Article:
Don’t Count on Al Golden Replacing Joe Paterno at Penn State


The focus of the story coming out of University Park over the last few days has rightfully centered on the heinousness of the acts committed by former Penn State assistant Jerry Sandusky, and the failure of those made aware of the egregious acts to alert the authorities. Calling the police would have likely prevented who knows how many future child rapes or other sexual assaults.

As speculation builds that Penn State head coach Joe Paterno could see his coaching career end on this note, so too does speculation for his replacement. If this season proves his last in Happy Valley, at the center of the speculation will be Miami Hurricanes head coach Al Golden.

Urban Meyer‘s name has been tossed around, too, and it’s only a matter of time before somebody mentions Mike Leach–although I doubt Penn State would feel comfortable hiring the former Red Raiders coach given the accusations he locked a concussed player in an electrical closet, no matter how blatantly untrue those accusations may be.

Call me naive, but I fully expect Golden to stick around even if Penn State comes calling. This, of course, is my opinion. I’ve been wrong plenty.

Since his hiring in December last year, Golden has tried diligently to suppress speculation that he’d leave the Hurricanes for University Park. He’s told reporters several times that he and his family are happy in South Florida, and that the University of Miami is where he wants to be. He has committed himself to rebuilding the program, and has embraced the Canes’ unparalleled tradition of excellence in the eighties, early nineties, and early in the last decade.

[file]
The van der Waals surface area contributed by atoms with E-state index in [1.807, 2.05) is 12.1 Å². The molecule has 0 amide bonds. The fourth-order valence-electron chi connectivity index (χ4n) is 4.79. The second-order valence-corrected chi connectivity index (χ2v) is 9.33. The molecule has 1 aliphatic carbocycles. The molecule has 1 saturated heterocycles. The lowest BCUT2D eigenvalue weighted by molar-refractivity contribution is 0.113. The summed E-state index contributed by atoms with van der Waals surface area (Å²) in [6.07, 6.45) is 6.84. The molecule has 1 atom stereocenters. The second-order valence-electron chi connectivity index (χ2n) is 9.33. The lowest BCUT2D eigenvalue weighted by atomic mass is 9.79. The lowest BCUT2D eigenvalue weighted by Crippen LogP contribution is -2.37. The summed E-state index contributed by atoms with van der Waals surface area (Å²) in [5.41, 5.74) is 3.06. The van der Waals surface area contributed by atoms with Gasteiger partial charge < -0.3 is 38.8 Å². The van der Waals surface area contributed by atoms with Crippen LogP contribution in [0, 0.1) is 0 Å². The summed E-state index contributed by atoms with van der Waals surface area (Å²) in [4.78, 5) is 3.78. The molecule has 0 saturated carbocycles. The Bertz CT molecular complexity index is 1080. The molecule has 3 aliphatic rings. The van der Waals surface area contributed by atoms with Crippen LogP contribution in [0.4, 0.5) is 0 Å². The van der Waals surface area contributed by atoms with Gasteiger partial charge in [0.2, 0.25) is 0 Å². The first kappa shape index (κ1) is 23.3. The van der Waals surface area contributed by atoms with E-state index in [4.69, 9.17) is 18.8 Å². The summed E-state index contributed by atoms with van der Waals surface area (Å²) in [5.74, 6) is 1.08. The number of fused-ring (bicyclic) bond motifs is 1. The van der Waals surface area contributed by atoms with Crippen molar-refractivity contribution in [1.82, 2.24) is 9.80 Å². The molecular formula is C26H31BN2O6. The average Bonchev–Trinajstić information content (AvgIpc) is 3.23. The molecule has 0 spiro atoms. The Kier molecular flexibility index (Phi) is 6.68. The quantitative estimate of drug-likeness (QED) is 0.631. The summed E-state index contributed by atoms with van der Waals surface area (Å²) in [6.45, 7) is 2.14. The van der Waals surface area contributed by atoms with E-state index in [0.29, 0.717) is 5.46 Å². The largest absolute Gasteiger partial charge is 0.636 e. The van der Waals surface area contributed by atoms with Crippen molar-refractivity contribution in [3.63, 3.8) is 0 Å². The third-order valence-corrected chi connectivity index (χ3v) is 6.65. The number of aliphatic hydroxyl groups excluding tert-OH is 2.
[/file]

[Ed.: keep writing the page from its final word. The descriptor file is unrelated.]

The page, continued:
Why, then, do some not believe him? Maybe South Florida sports fans remember a certain blanket statement from Nick Saban back in 2006 when he was wrapping up his second season with the Dolphins: “I’m not going to be the Alabama coach.” He won a national championship with the Crimson Tide a few years later. I can’t say I blame Saban for the denial, but it’s the attempt to always say the right thing that leads to the distrust fans have of head coaches and their future plans.

It wouldn’t be completely unheard of for a coach to leave a program after one year. Ask Lane Kiffin. Kiffin came to Tennessee with all kinds of energy. Then he bolted after one season for his dream job at USC. Canes fans fear Golden will take a similar route.

But I don’t think that’s Golden. I wouldn’t blame him if he did leave, though. His current school, after all, essentially deceived him by not disclosing the NCAA investigation into the program during the hiring process. He’s a Penn State alum, former player, and spent a year at the school as an assistant.

The obvious argument against taking the Penn State job is that it he would leave one program steeped in controversy only to join another also steeped in controversy. But that’s not the whole story.

Golden came to his Miami interview with a thick three-ring binder containing a detailed game plan for getting the Hurricanes program back to the elite level. In his introductory press conference, he asked former players to return to the program to instill into his players the price of success. He continues to stress that he and his coaching staff is building for the future. I’ve watched a lot of coaches come through South Florida, and few seemed as committed as Golden. In the last 15 years, I’d compared only Pat Riley‘s commitment to the Miami Heat to Golden’s apparent desire to build something with the Hurricanes.

Golden has come to Coral Gables to accomplish something. And his personality is such that it leads me to believe he isn’t about to abandon that goal so quickly. Not even for his alma mater. He just doesn’t do things half-hearted. This isn’t merely a placeholder or a resume-builder. He appears in this for the long haul.